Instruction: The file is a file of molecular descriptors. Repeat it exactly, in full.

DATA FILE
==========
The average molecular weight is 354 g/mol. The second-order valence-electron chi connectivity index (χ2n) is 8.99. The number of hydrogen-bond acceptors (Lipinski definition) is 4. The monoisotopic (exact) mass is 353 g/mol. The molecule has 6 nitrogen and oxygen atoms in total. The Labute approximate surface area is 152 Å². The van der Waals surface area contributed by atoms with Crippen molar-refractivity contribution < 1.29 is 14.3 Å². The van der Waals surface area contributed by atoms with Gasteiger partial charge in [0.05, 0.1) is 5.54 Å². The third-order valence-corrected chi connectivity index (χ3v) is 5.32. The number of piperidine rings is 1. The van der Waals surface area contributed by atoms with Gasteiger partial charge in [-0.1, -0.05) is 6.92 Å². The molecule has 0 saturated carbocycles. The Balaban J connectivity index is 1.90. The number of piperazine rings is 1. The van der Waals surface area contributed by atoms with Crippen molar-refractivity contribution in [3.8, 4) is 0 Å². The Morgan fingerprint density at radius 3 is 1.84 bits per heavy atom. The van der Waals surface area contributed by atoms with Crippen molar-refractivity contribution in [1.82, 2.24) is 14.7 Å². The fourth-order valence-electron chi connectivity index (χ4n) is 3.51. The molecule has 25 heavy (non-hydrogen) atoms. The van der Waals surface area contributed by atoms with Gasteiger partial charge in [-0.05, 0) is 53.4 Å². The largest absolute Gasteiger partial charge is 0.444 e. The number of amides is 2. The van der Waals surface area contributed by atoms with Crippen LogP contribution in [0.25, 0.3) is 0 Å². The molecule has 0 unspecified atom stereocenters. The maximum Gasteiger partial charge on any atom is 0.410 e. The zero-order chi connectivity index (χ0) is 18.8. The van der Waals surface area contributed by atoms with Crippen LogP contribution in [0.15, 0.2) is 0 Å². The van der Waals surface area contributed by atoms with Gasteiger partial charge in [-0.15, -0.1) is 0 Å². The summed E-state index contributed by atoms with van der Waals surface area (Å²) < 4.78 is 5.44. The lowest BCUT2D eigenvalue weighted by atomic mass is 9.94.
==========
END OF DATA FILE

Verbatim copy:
The average molecular weight is 354 g/mol. The second-order valence-electron chi connectivity index (χ2n) is 8.99. The number of hydrogen-bond acceptors (Lipinski definition) is 4. The monoisotopic (exact) mass is 353 g/mol. The molecule has 6 nitrogen and oxygen atoms in total. The Labute approximate surface area is 152 Å². The van der Waals surface area contributed by atoms with Crippen molar-refractivity contribution < 1.29 is 14.3 Å². The van der Waals surface area contributed by atoms with Gasteiger partial charge in [0.05, 0.1) is 5.54 Å². The third-order valence-corrected chi connectivity index (χ3v) is 5.32. The number of piperidine rings is 1. The van der Waals surface area contributed by atoms with Gasteiger partial charge in [-0.1, -0.05) is 6.92 Å². The molecule has 0 saturated carbocycles. The Balaban J connectivity index is 1.90. The number of piperazine rings is 1. The van der Waals surface area contributed by atoms with Crippen molar-refractivity contribution in [3.8, 4) is 0 Å². The Morgan fingerprint density at radius 3 is 1.84 bits per heavy atom. The van der Waals surface area contributed by atoms with Crippen molar-refractivity contribution in [1.82, 2.24) is 14.7 Å². The fourth-order valence-electron chi connectivity index (χ4n) is 3.51. The molecule has 25 heavy (non-hydrogen) atoms. The van der Waals surface area contributed by atoms with Gasteiger partial charge in [-0.05, 0) is 53.4 Å². The largest absolute Gasteiger partial charge is 0.444 e. The number of amides is 2. The van der Waals surface area contributed by atoms with Crippen LogP contribution in [0.25, 0.3) is 0 Å². The molecule has 0 unspecified atom stereocenters. The maximum Gasteiger partial charge on any atom is 0.410 e. The zero-order chi connectivity index (χ0) is 18.8. The van der Waals surface area contributed by atoms with Crippen LogP contribution in [0.15, 0.2) is 0 Å². The van der Waals surface area contributed by atoms with Gasteiger partial charge in [-0.15, -0.1) is 0 Å². The summed E-state index contributed by atoms with van der Waals surface area (Å²) < 4.78 is 5.44. The lowest BCUT2D eigenvalue weighted by atomic mass is 9.94.